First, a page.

CHAPTER FIVE: Yes, We Have No Smoked Turkey
The house smells terrific with all the delicious scents of Thanksgiving – minus the turkey. I wheel into the dining room to finish setting the table.
“Shhh; can you keep it down with the silverware, Tash?” May points her finger at the IPhone attached to her ear. “I’m talking,” she whispers, in frustration to me. She continues with “Yeah; I get that; but I’m here in Brooklyn, there’s not much I can do – oh, wait; we can Skype later, would that work?”
I’m happy she’s talking to anybody but me; that girl never shuts up. I hope Grandma is getting tired of it, and won’t extend the invitation to Christmas, too.
“I’m stuck here for Christmas vacation, too,” I hear May whining into the phone. So much for wishful thinking. My solution will be grabbing as many hours at the Precinct as I can. My cell phone rings; I twirl my chair around and barely miss May’s foot in the process. “Watch what you’re doing, Tash! You hurt my foot!”
“The chair never came close,” I fibbed. May glares at me. “Okay; a near miss, but a miss just the same.” I smile my apology; May huffs off to what she calls the guest bedroom – my bedroom, actually. I get to share; not the highlight of my evenings. I know as long as my cousin is here, she’ll be in there more than me, door closed, yapping on her phone or taking selfies after three hours of putting on makeup. For a fourteen-year-old, she sure has a lot of makeup.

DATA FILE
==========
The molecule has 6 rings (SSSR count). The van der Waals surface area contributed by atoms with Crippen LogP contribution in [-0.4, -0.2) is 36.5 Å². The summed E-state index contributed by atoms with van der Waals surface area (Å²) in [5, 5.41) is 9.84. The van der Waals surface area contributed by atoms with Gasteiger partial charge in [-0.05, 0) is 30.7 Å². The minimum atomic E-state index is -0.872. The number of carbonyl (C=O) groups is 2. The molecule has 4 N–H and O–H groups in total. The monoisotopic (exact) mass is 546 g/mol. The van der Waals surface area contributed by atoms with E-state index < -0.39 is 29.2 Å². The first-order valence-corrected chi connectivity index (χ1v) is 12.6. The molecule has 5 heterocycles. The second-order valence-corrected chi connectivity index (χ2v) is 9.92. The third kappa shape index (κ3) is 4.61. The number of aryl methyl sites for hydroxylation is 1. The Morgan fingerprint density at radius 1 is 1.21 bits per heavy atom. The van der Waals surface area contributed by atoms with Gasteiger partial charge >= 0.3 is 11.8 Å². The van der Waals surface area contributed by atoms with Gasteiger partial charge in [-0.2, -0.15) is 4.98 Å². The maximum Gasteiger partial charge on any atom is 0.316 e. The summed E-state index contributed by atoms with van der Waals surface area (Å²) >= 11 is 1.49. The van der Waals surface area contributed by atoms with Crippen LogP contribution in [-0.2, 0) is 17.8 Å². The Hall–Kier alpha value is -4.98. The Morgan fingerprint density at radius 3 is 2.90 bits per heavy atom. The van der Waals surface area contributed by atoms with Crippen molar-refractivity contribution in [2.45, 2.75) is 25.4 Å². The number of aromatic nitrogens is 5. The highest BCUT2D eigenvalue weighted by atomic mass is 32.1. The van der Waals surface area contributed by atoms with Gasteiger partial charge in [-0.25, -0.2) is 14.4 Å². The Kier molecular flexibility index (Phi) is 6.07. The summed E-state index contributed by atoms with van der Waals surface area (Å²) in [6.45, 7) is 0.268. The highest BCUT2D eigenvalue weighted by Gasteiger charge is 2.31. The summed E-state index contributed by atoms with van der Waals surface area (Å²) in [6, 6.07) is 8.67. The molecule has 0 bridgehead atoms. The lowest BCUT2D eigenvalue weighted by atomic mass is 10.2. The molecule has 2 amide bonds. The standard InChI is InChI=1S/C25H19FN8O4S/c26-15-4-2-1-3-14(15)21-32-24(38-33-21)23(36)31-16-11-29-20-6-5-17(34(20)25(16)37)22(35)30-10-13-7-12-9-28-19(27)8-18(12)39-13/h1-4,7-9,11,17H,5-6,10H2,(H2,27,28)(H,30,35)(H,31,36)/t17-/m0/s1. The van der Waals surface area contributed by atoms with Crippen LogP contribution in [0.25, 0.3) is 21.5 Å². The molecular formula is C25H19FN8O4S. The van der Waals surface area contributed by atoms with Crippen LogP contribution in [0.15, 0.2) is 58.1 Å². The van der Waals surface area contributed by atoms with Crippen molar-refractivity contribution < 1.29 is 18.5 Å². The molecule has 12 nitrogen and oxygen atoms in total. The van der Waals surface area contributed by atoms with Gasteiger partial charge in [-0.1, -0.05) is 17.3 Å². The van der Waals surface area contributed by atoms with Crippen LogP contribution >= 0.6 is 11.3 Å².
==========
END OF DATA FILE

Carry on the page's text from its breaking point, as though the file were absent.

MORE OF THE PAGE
I can hear May through the closed bedroom door, voice all hysterical with whatever drama crisis is going on. I ‘ignore’ the call, and toss my cell onto the bookshelf. It’s Thanksgiving, for crying out loud; who calls at dinner time on a holiday? Grandma comes in with a platter full of falafel burgers and baked potatoes. It smells okay, but it’s not turkey.
“May,” I call out, rapping on the bedroom door. “Time to eat.”
The door opens; she’s still on that damn phone. “Just a sec, will ya?” She shuts the door in my face.
“Come on, May; this turkey looks delicious,” I lie. The door opens immediately and May runs past me to the dining room table, preparing to be aghast with horror only to see the platter of falafels. She turns and sticks her tongue out at me. “So mature,” I say with a smirk. May starts to go back towards the bedroom when Grandma intervenes with another “time to eat.”
Dinner passes without much said between May and me, though she has to tell Grandma every little detail of her phone conversation from the past hour. Seems there’s this guy who cheated on this girl and then the girl messages May and calls her a slut and May tells the guy they have to Skype and four people were on the call …
I can’t stand this any longer. “I have to go to work after supper, Grandma.”
“On Thanksgiving? Surely you can get out of it.”
“Nope; got a call and I have to go.” It wasn’t really a lie; I did get a phone call right before dinner, but I ignored it. I grab my cell from the bookcase and see that the call was from the 84th. I didn’t lie. What could they want me for on Thanksgiving evening?
“It’s really cold out, tonight; better grab a jacket,” Grandma insists. “May and I will miss you ‘til you get back.”
“Doubt it.” I hear May mutter under her breath.